The “cargada,” or tumultuous “charge,” on Monday, Nov. 27 — when now-former Treasury Secretary José Antonio Meade Kuribreña announced he was registering himself to compete for the Institutional Revolutionary Party’s (PRI) presidential candidacy — was enormous.
That’s fine, but to old political observers like yours truly, it’s all déjà vu. It’s been like this at the PRI since time inmemorable. Even on the two occasions when the party posted losers as candidates, in 2000 and 2006, it was like this.
Reality has it that the PRI has been paving the road for some time to admit nonmembers as candidates as, for the most part, hopefuls. That happened earlier this year, when it became obvious that the current PRI “owner,” President Enrique Peña Nieto, opened up the possibility and the practice was “voted” on by a majority. It was then that Meade’s name began popping up.
But it was just last week that the rumbling that Meade was “the good one” became very audible. First Foreign Relations Secretary and “Trump’s boy in Mexico” (as some critics call him) Luis Videgaray publicly praised Meade’s career as a bureaucrat, pointing out that one previous president ever managed to hold four different cabinet posts.
Then last Friday came a bomb. Interior Secretary Miguel Ángel Osorio Chong was notified by the president that Meade would leave the Treasury post on Monday, and that he would register to run in the farcical PRI “primary.” Osorio Chong had an option to register too as a hopeful, but Peña Nieto let him know that “la cargada” represented by the still-powerful union central Mexican Workers Confederation (CTM) was in favor of Meade.
That same Friday, Osorio Chong held a press conference in which he announced “I’m not running for president.” By the way, in the PRI polls, he was favored over Meade.
Surely, as of now, and particularly because Osorio Chong did not want to question the authority of Peña Nieto, Meade is most likely to run for the candidacy uncontested and will get a unanimous vote next February when the PRI holds its convention to “elect” not just the presidential candidate, but candidates for governor in 12 states, as well as senators, deputies and municipal mayors.
A good question is why would the PRI choose Meade – a nonmilitant who is not even a party member – as its potential candidate? The answer is simple: Meade is clean and, unlike the great majority of PRI elected officials, he doesn’t have a corruption record. In short, Peña Nieto had no other choice.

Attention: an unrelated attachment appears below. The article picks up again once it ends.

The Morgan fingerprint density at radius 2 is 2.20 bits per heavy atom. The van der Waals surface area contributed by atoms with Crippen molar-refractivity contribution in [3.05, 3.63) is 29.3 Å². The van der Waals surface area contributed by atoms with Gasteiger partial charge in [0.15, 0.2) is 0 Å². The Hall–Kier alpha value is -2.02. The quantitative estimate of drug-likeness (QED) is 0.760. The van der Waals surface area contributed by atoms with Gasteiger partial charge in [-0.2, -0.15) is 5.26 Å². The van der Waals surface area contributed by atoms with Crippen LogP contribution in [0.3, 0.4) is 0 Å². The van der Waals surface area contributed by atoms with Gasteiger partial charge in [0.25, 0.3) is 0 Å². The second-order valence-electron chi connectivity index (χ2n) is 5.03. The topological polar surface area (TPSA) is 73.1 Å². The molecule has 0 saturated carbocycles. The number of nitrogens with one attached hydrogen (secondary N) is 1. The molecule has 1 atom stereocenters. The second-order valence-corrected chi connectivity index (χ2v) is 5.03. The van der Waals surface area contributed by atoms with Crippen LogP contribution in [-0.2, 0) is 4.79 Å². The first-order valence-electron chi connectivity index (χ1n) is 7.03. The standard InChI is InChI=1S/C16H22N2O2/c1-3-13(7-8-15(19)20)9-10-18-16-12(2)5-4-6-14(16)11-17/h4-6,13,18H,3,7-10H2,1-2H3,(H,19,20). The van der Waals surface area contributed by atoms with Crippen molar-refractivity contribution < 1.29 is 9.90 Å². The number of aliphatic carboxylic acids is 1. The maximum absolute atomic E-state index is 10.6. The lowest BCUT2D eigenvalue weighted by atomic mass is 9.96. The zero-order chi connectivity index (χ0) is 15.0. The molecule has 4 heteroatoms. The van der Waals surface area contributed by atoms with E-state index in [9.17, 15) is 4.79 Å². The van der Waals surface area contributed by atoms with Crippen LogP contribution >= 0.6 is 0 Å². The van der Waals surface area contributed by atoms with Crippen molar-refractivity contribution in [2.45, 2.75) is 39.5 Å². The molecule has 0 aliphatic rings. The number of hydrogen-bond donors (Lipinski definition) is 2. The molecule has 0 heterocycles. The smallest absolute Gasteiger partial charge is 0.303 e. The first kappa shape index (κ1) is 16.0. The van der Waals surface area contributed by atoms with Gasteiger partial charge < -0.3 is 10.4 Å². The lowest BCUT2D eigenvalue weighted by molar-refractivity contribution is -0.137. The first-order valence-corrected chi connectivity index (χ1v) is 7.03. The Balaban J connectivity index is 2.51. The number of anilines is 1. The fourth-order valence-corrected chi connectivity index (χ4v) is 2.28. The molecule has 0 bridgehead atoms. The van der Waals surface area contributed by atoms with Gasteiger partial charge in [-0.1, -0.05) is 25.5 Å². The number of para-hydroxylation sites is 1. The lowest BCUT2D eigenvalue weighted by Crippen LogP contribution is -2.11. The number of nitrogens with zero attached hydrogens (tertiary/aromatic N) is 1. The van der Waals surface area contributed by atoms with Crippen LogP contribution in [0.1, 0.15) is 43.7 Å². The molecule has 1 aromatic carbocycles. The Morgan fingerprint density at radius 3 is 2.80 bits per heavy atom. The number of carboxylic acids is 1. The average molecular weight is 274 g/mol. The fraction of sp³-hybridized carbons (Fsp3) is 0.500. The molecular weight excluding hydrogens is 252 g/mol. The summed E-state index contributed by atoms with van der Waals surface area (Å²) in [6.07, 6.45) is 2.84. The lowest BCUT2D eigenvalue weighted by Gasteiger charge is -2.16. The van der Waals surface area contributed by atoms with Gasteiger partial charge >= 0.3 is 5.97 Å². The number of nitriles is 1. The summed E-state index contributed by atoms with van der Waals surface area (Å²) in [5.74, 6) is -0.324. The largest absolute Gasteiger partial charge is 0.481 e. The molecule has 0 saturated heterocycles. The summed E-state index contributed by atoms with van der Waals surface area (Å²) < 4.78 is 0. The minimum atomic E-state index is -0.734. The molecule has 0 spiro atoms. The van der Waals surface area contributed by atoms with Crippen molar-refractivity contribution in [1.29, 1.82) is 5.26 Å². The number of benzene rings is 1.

But now that the stone’s been cast, Meade does not face a pretty political scenario. First, he does not have any political experience and has never before run for office. His career has been one of a technocrat and, as a Doctor in Economics (Yale graduate), he has shown himself to be a good administrator and survived two consecutive presidents, namely, Felipe Calderón and Enrique Peña Nieto. But does that make him a people’s politician? Definitely not.
Even if Meade overcomes his lack of political experience shortcoming, he will still have to jump over a higher hurdle, which is the PRI’s low popularity and its infamous ill repute of being a corrupt political party.
Plus the fact that President Peña Nieto’s administration boasts the mud-smearing lack of prestige of having nowadays four PRI governors in jail – both in Mexico and abroad – for stealing public funds and having clear ties with criminal organizations. How can Meade overcome that?
Moreover, the election to be held on July 1 will not be an easy one. National Regeneration Movement (Morena) candidate Andrés Manuel López Obrador (AMLO) has been on the electoral trail stumping since he ran for president the first time in 2006 and, at least at present, leads all the polls.
But for now, at least. all rumors as to who will be the PRI candidate are over, and this gives all other contending political parties the certainty of knowing who the bad guy is now.
Also, as of Friday, Dec. 1, Peña Nieto may be at ease because his lame duck year starts and most definitely that will be a relief, not just for him, but also for the 62 percent of the electorate that did not vote for him.